Jon Rahm adds to nation's outsized presence on world stage
Pound for pound, Spain has long reigned as pro golf’s welterweight champion, producing more top-tier players and accounting for more history over the past 50 years than any nation beyond the United States. Scotland rightfully can claim the game’s ownership, and England and Australia have put more guys on the map, but when it comes to shaping the landscape, the Spaniards continue to define high-end performance and serve as the king of continental Europe.
Of course, 95 percent of the credit for Spain’s rise to prominence belongs to the late Seve Ballesteros. Is he one of the five most influential men ever to play the game? The purists and Old Gloryists would snicker, but all these years later, Ballesteros remains the European Tour’s all-time leader in victories (50), although measuring his impact by total wins is a bit like appraising the Beatles on their musicianship.
For whatever reason, the Euro Tour’s official career money list doesn’t include earnings before 1985. Pardoning this exceptionally strange provision in dollar-counting, Ballesteros would rank 121st overall, right behind the one and only Lee Slattery, largely because Seve’s presence generated purse revenue to the same effect as Tiger Woods on the PGA Tour, where guys with three victories in 554 starts are approaching $40 million in earnings.
Anyway, Ballesteros is the godfather of the Ryder Cup, the dashing, driven and devilish catalyst who grabbed the biennial series by the neck and shook it into a complete transformation. It was nothing more than a three-day American picnic before the 1980s, but the inclusion of continental Europe to the old GB&I side meant the addition of a wicked young Spaniard and a pronounced competitive overhaul.
Ballesteros might not make golf’s Mount Rushmore, but if anyone has a chisel and wants to add a fifth face, he is on the short list.
His countrymen have done a fine job in his wake. Spaniards finished 1-2-3 at last week’s Spanish Open, which was won by Jon Rahm. Yes, it was a home game, a microscopic sample size if one ever existed. It wasn’t the greatest field ever assembled—Slattery finished T-37, by the way – but it lends a few ounces of supporting evidence that Spain is a significant and somewhat overlooked entity in the game’s America-centric universe.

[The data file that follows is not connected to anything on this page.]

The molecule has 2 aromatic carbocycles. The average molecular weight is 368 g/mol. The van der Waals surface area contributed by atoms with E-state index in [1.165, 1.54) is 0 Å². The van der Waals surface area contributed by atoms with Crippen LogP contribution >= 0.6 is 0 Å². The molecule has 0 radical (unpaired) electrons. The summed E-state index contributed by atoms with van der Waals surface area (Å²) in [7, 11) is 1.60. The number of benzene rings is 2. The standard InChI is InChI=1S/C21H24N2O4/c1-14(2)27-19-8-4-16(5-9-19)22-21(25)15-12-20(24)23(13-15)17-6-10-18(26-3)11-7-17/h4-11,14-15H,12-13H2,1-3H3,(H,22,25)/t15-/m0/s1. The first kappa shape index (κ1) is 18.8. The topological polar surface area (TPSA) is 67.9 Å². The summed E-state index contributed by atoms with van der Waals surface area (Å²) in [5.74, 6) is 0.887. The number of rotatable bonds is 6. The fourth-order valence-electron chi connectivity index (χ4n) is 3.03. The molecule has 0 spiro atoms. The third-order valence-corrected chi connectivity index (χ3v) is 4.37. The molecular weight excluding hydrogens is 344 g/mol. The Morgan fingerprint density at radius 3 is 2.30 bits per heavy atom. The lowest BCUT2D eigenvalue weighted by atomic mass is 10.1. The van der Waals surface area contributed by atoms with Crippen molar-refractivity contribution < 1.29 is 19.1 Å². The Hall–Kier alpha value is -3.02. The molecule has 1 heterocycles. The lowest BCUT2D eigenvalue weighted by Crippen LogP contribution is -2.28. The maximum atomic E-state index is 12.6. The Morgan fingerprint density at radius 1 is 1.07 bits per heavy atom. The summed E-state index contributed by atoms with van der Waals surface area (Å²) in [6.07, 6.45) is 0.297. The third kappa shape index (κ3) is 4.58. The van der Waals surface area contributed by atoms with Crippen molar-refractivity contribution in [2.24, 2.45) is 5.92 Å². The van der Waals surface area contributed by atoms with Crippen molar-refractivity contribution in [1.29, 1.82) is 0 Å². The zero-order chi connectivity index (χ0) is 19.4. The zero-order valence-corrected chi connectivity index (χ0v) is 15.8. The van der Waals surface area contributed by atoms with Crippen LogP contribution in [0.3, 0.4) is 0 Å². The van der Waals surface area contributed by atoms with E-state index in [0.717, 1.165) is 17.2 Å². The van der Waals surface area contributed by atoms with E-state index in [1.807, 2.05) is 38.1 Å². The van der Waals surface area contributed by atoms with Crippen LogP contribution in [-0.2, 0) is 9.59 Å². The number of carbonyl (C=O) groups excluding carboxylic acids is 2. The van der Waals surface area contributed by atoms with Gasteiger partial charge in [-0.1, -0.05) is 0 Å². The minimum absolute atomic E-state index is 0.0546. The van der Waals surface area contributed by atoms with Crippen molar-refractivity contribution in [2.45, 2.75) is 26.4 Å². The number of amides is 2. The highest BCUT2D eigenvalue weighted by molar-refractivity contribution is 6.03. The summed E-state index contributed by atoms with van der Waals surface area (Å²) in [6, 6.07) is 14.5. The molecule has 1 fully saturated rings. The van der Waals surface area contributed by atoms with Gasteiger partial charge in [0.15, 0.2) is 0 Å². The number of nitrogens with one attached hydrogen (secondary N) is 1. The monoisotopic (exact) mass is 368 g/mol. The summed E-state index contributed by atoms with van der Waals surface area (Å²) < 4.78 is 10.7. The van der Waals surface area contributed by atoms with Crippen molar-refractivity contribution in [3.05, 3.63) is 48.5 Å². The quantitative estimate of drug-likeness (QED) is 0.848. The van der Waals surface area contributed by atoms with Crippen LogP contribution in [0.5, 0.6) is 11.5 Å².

Rahm, at No. 4, is the only Spaniard among the top 30 in the Official World Golf Ranking. England placed five among the top 30, but there was a lengthy stretch (call it the post-Nick Faldo era) when Lee Westwood was basically all that the nation had in terms of representation on the world stage, and Westwood is still searching for his first major title.
Jose Maria Olazabal won a pair of Masters and partnered with Ballesteros on numerous occasions to fuel Europe’s Ryder Cup fire. From there, we turn to Sergio Garcia. One of the most recognizable golfers on the planet for two decades now, the gifted heir apparent to Seve whose errors have been all too apparent in molding a career that has included a lot of good, a lot of bad and a certain amount of childish.
All that said, Garcia has won a Masters and a Players Championship, plus eight more times in the U.S. and 15 other times in Europe, where he rarely has maintained a full schedule. He accumulated 22 top-10 finishes at the majors before sliding his arms into a green jacket in 2017. Like Westwood, Garcia had suffered from an inability to seal the deal at the game’s biggest gatherings, which played a huge role in scrawling his legacy.
The difference is that Garcia finally won a major. Scotland’s Colin Montgomerie never did, and Westwood hasn’t. For all the excellent tour pros who never claimed a big title, Garcia did. You can’t call him a failure, or even an underachiever, with a straight face. A brat? Yes. A disappointment? No way.
Garcia also has been a Ryder Cup monster: 22-12-7 as a member of nine European squads, six of which were winners. When you look back on the history of the matches since Ballesteros showed up wearing a sheriff’s badge, you’re reminded how terrific the Spaniards have been against Uncle Sam. The country’s overall Ryder Cup record of 81-57-26 (58.3 winning percentage) is the best of any European nation.
Spain has won almost three times as many matches as Northern Ireland. In 2018, Club Severiano pulled even with Scotland on the total victory count, which is staggering, given that the Scots have been part of the festivities since the inaugural 1927 matches and the Spaniards didn’t get invited until 1979. The Ballesteros-Olazabal duo went 11-2-2 overall, a freakish level of success, but there have been plenty of other key contributors on the Good Ship El Espana.
At 24, Rahm quickly has emerged as one of the game’s top players, but like the Spanish superstar-to-be who preceded him, there is some distance between himself and greatness. He has progressed so rapidly that it’s difficult not to envision Rahm as Spain’s fourth Masters champion. His length off the tee is prodigious, and his touch around the greens extraordinary. As soon as he figures out how to make those 12-footers late on a Sunday afternoon, Rahm will become a multi-major winner and perhaps the second-best Spanish golfer ever.
He’ll never catch the first. Ain’t enough room on Mount Rushmore for a sixth face.